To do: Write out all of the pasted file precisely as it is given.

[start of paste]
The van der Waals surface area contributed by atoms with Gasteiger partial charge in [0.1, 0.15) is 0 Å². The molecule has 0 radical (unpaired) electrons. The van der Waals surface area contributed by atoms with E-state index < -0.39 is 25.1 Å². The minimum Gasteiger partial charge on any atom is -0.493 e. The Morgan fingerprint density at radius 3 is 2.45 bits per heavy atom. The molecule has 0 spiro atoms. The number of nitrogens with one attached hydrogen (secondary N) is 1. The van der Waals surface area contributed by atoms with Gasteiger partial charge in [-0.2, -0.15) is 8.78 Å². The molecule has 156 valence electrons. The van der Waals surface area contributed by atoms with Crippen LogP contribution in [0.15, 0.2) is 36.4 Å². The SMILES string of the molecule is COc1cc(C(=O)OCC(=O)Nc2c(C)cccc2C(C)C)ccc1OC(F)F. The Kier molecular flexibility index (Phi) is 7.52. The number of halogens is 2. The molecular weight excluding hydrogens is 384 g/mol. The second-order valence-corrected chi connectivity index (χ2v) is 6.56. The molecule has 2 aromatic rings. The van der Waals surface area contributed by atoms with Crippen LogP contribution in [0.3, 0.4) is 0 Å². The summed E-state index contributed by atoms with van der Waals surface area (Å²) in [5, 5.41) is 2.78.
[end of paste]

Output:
The van der Waals surface area contributed by atoms with Gasteiger partial charge in [0.1, 0.15) is 0 Å². The molecule has 0 radical (unpaired) electrons. The van der Waals surface area contributed by atoms with E-state index < -0.39 is 25.1 Å². The minimum Gasteiger partial charge on any atom is -0.493 e. The Morgan fingerprint density at radius 3 is 2.45 bits per heavy atom. The molecule has 0 spiro atoms. The number of nitrogens with one attached hydrogen (secondary N) is 1. The van der Waals surface area contributed by atoms with Gasteiger partial charge in [-0.2, -0.15) is 8.78 Å². The molecule has 156 valence electrons. The van der Waals surface area contributed by atoms with Crippen LogP contribution in [0.15, 0.2) is 36.4 Å². The SMILES string of the molecule is COc1cc(C(=O)OCC(=O)Nc2c(C)cccc2C(C)C)ccc1OC(F)F. The Kier molecular flexibility index (Phi) is 7.52. The number of halogens is 2. The molecular weight excluding hydrogens is 384 g/mol. The second-order valence-corrected chi connectivity index (χ2v) is 6.56. The molecule has 2 aromatic rings. The van der Waals surface area contributed by atoms with Crippen LogP contribution in [0.3, 0.4) is 0 Å². The summed E-state index contributed by atoms with van der Waals surface area (Å²) in [5, 5.41) is 2.78.